Not only do most dogs find raw food more delicious than dry kibble, but thanks to high quality ingredients, Instinct products like Raw Patties for Puppies and frozen Raw Bites for Adult Dogs also offer tons of benefits, like supporting your dog’s muscle maintenance, heart health, skin and coat health, and gut health. Many parents have found serving Instinct increases their dog’s mealtime excitement. Feeding your dog a raw food diet can both improve their overall health and eating habits, without adding work to your plate. That’s a deal we’ll take any day.

Feed your pet in a quiet place, away from distractions: Dogs, especially puppies, can be high energy animals with short attention spans—and this tendency towards distraction could be the reason they aren’t eating. One trick you might find helpful is to feed your dog somewhere quiet, away from stimulations like noises and movement and other animals. Try moving your dog’s bowl to the laundry room or somewhere similarly secluded and see if they’re more interested—or just leave the kitchen so your pup can eat on their own. You’ll take the pressure off and allow them to enjoy mealtime at their own pace—they can smell the food and inspect it without feeling like you’re waiting for them to finish it.

Ramp up your pet’s daily exercise: Physical activity can help increase a dog’s appetite. The more energy they use and calories they burn, the more they need to replenish their reserves. They’re not unlike humans that way. So if your dog doesn’t seem hungry, ramping up their activity level may change that. Going for an extra walk with your dog, taking them on a run with you, playing fetch more often, or letting them frolic at a dog park can make a major difference in their appetite. Treat your dog’s exercise needs like you would your own—you’ll be surprised how hungry they become as a result.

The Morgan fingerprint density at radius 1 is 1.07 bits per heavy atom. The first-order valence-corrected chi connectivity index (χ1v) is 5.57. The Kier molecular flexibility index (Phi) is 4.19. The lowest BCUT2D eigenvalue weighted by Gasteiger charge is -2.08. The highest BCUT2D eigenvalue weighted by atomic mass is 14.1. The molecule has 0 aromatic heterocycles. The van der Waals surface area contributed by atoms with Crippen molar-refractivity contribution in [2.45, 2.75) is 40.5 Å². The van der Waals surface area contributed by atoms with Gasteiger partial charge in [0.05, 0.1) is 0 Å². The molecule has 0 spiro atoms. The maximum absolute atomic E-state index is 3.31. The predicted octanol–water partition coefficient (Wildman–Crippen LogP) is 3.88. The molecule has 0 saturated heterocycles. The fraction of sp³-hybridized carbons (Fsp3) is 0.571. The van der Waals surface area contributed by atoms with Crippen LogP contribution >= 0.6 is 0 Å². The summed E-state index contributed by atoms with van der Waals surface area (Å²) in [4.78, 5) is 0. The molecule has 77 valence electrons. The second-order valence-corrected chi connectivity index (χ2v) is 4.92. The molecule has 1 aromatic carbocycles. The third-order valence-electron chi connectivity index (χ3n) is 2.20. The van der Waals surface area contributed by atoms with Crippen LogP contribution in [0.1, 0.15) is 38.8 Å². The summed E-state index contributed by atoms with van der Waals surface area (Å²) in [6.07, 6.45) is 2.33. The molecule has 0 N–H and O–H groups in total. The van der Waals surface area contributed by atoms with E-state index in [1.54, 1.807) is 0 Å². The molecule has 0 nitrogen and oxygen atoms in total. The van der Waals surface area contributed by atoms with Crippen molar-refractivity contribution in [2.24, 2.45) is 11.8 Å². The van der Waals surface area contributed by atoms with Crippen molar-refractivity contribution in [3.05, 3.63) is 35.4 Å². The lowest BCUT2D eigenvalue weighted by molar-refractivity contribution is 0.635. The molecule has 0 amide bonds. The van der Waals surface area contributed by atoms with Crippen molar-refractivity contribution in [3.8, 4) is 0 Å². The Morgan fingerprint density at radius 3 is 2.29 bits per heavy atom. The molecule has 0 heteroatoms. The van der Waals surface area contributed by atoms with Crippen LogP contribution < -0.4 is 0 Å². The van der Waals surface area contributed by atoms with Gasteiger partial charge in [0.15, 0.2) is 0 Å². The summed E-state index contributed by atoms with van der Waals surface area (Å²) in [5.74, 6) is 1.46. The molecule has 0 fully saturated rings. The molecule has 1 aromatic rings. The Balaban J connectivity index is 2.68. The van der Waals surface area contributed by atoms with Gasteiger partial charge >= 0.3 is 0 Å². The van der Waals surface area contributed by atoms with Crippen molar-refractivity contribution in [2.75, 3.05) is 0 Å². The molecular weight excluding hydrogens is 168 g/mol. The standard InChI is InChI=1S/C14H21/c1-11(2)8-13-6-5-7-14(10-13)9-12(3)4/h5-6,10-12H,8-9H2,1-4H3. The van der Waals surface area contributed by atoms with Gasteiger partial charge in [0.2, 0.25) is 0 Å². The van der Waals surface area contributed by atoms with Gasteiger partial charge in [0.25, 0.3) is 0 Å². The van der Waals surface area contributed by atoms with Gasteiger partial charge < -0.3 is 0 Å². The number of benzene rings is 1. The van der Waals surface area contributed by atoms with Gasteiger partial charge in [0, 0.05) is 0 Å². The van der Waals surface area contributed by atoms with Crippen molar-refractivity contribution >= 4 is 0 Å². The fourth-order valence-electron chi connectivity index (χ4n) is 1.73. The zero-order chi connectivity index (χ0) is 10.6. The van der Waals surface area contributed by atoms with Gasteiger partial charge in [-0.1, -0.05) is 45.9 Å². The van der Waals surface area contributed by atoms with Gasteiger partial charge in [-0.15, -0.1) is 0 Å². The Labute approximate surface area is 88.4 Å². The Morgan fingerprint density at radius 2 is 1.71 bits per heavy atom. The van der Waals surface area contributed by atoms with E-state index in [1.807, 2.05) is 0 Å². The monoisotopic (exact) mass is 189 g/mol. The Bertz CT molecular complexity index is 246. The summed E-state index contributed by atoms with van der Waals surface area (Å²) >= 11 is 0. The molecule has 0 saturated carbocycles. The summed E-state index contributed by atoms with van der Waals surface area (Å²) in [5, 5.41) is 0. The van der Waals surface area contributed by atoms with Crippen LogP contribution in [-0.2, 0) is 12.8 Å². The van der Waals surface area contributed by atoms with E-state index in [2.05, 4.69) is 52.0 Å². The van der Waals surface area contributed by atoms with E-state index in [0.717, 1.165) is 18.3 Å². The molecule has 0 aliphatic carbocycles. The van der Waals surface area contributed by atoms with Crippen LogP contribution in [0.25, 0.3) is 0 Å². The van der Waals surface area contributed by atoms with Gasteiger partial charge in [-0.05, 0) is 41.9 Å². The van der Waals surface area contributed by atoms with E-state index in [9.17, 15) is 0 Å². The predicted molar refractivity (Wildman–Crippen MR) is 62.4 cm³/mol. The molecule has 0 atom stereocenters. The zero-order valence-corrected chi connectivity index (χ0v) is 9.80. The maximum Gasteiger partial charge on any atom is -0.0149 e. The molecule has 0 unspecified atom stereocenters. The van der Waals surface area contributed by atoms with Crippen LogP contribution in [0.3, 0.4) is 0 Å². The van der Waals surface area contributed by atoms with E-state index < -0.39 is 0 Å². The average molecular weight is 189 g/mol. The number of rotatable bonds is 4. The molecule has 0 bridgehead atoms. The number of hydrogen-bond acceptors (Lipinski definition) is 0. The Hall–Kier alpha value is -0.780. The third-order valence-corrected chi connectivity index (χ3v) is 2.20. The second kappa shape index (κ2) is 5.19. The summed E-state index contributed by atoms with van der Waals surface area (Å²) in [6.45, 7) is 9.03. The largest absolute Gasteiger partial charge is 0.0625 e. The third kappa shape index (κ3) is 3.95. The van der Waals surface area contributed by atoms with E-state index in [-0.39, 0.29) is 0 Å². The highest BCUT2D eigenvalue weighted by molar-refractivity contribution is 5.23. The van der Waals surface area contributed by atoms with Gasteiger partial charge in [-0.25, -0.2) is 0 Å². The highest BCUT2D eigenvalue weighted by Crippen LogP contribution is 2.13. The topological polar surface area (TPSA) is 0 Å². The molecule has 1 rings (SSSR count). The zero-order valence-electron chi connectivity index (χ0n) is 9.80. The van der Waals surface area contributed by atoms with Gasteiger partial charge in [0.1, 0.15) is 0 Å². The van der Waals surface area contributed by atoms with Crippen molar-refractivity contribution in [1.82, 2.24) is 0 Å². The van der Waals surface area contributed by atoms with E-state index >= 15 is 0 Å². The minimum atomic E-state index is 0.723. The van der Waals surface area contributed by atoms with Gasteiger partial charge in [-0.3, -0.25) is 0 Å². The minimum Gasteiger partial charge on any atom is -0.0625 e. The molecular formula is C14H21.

Make the food more appealing: Making your pet’s food look appetizing can increase their desire to eat.  A bowl that contains a variety of food can be more appealing—and mixing raw food into your pet’s kibble is one way to achieve that. There’s a misconception that raw food shouldn’t be mixed with kibble, says Wynn, but it most certainly can!

“This myth is born out of a misunderstanding of digestive physiology,” she says. Raw food and kibble are safely fed to thousands, if not hundreds of thousands, of dogs daily.

Different types of pet food—dry, canned, dehydrated, frozen cooked, frozen raw, freeze-dried cooked, freeze-dried raw, etc.—can be mixed together to create a more appetizing meal. If your dog seems tired of kibble, try mixing high-quality raw food into it. They just might gobble it down!